Photo by: Bloomberg
PERTH (miningweekly.com) – Skilled worker shortages, government policy settings, rising costs and global economic conditions are among the main concerns for Queensland resources companies, according to a report by the Queensland Resources Council (QRC).
QRC CEO Ian Macfarlane said the industry body’s latest State of the Sector survey of company CEOs reveals a number of key obstacles stand in the way of Queensland capitalising on emerging opportunities from the global push to a lower emissions future.
“The world is looking to Queensland, amongst other countries, to meet surging demand for critical minerals like copper and nickel to build the batteries, solar panels and electrical vehicles of the future, which will be central to achieving ambitious decarbonisation targets,” Macfarlane said.
“To meet global demand, however, significant new investment is required in Queensland, but right now, that’s under a cloud because of recent, sudden changes in economic policy.
“At the same time, member company CEOs are reporting increasing concerns over rising costs and global economic conditions are impacting business confidence. That’s why all levels of government need to do what they can to actively encourage the next wave of resources investment to keep the Queensland economy strong.
“Instead, we’ve seen the opposite, with the state government’s decision to impose the world’s highest coal royalty tax rate adding to companies’ rising costs and threatening future investment in Queensland projects,” Macfarlane said.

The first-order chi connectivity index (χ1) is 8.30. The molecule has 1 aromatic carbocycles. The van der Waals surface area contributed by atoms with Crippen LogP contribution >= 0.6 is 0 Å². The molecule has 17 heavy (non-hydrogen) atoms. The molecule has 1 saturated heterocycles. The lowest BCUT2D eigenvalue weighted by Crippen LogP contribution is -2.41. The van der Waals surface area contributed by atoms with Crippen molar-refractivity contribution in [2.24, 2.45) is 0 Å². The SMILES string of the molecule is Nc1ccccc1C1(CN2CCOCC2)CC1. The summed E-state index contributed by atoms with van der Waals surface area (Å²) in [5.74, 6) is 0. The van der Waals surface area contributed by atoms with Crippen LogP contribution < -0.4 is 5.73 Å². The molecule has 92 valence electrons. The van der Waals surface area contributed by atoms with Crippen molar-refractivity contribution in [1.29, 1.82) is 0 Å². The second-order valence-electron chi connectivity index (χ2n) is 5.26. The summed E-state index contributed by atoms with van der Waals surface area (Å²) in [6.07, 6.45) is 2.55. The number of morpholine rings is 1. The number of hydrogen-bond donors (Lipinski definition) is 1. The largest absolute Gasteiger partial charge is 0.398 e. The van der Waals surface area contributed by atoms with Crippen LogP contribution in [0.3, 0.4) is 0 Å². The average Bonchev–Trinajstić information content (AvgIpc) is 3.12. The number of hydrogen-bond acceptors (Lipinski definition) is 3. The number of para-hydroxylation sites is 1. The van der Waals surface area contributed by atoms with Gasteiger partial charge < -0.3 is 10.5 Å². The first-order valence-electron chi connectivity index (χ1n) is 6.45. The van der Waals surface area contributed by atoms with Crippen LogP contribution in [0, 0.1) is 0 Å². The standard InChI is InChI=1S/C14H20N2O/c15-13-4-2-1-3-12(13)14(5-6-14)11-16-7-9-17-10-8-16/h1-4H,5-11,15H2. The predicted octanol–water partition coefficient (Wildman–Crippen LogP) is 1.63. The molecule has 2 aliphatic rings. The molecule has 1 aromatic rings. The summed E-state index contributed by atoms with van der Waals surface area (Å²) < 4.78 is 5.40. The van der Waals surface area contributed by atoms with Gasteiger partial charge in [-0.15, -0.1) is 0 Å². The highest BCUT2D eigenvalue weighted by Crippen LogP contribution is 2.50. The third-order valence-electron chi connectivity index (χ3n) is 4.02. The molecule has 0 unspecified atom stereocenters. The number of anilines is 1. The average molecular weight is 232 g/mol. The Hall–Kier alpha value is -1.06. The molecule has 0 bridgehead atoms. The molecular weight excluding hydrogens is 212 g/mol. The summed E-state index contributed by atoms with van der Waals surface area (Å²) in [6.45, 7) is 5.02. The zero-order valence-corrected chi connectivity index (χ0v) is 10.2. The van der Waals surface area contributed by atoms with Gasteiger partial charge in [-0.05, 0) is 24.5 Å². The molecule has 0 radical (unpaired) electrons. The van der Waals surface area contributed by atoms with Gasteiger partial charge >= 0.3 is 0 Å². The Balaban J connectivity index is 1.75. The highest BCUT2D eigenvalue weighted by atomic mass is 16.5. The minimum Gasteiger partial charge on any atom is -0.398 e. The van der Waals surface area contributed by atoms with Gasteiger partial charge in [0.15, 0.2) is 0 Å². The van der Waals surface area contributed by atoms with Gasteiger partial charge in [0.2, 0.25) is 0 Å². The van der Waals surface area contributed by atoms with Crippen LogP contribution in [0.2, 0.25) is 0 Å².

“Amid heightened concerns about the global economic outlook, a better approach would be for Queensland to offer stable and consistent policy settings to attract long-term investors in a competitive market, both in Australia and internationally.”
While resources CEOs say the move to a lower emissions future will create opportunities for growth, the QRC report identified the skilled worker shortage as a growing concern for companies.
“More than half of CEOs say the move to automation and digitalisation will mean more jobs, however, 95% say a shortage of skilled workers will affect productivity and profitability,” Macfarlane said.
“With demand for graduates in science, technology, engineering and maths-related degrees forecast to increase by 25% over the next five years, one positive is that companies are individually taking action to attract and retain workers.
“It’s encouraging to see the industry taking action where it can to support new opportunities for all Queenslanders from the growing global market for our new and traditional minerals,” Macfarlane said.
“However, as this report reaffirms, there is an urgent need for the Queensland government to improve its policy settings so the resources sector can continue to drive the job opportunities and economic success that benefits every Queenslander.”